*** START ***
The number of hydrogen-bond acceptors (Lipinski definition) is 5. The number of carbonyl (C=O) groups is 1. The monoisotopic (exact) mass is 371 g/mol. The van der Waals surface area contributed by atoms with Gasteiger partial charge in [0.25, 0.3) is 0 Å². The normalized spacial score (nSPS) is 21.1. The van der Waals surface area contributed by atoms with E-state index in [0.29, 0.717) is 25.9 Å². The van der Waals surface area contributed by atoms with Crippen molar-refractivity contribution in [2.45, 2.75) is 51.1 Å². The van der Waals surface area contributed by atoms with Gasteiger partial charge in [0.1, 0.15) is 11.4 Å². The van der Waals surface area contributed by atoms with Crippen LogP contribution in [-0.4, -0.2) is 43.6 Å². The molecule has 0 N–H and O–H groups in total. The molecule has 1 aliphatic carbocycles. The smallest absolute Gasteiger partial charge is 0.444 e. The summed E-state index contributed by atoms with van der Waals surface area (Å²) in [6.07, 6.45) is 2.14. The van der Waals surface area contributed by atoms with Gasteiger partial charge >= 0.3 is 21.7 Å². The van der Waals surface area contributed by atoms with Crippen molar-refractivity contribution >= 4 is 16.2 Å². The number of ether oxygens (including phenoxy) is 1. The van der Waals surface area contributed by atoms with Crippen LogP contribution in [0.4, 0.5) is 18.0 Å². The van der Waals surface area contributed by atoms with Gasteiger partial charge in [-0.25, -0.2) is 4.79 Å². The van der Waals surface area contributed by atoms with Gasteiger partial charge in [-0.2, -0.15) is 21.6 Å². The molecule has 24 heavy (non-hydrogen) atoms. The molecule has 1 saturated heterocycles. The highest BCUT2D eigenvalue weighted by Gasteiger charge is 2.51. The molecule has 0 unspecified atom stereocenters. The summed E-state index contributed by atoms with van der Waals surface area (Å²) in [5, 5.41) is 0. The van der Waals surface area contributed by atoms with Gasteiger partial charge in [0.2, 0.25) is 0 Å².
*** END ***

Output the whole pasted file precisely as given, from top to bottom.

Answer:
The number of hydrogen-bond acceptors (Lipinski definition) is 5. The number of carbonyl (C=O) groups is 1. The monoisotopic (exact) mass is 371 g/mol. The van der Waals surface area contributed by atoms with Gasteiger partial charge in [0.25, 0.3) is 0 Å². The normalized spacial score (nSPS) is 21.1. The van der Waals surface area contributed by atoms with E-state index in [0.29, 0.717) is 25.9 Å². The van der Waals surface area contributed by atoms with Crippen molar-refractivity contribution in [2.45, 2.75) is 51.1 Å². The van der Waals surface area contributed by atoms with Gasteiger partial charge in [0.1, 0.15) is 11.4 Å². The van der Waals surface area contributed by atoms with Crippen LogP contribution in [-0.4, -0.2) is 43.6 Å². The molecule has 0 N–H and O–H groups in total. The molecule has 1 aliphatic carbocycles. The smallest absolute Gasteiger partial charge is 0.444 e. The summed E-state index contributed by atoms with van der Waals surface area (Å²) in [6.07, 6.45) is 2.14. The van der Waals surface area contributed by atoms with Gasteiger partial charge >= 0.3 is 21.7 Å². The van der Waals surface area contributed by atoms with Crippen molar-refractivity contribution >= 4 is 16.2 Å². The number of ether oxygens (including phenoxy) is 1. The van der Waals surface area contributed by atoms with Crippen LogP contribution in [0.4, 0.5) is 18.0 Å². The van der Waals surface area contributed by atoms with Gasteiger partial charge in [-0.25, -0.2) is 4.79 Å². The van der Waals surface area contributed by atoms with Gasteiger partial charge in [-0.2, -0.15) is 21.6 Å². The molecule has 24 heavy (non-hydrogen) atoms. The molecule has 1 saturated heterocycles. The highest BCUT2D eigenvalue weighted by Gasteiger charge is 2.51. The molecule has 0 unspecified atom stereocenters. The summed E-state index contributed by atoms with van der Waals surface area (Å²) in [5, 5.41) is 0. The van der Waals surface area contributed by atoms with Gasteiger partial charge in [0.2, 0.25) is 0 Å².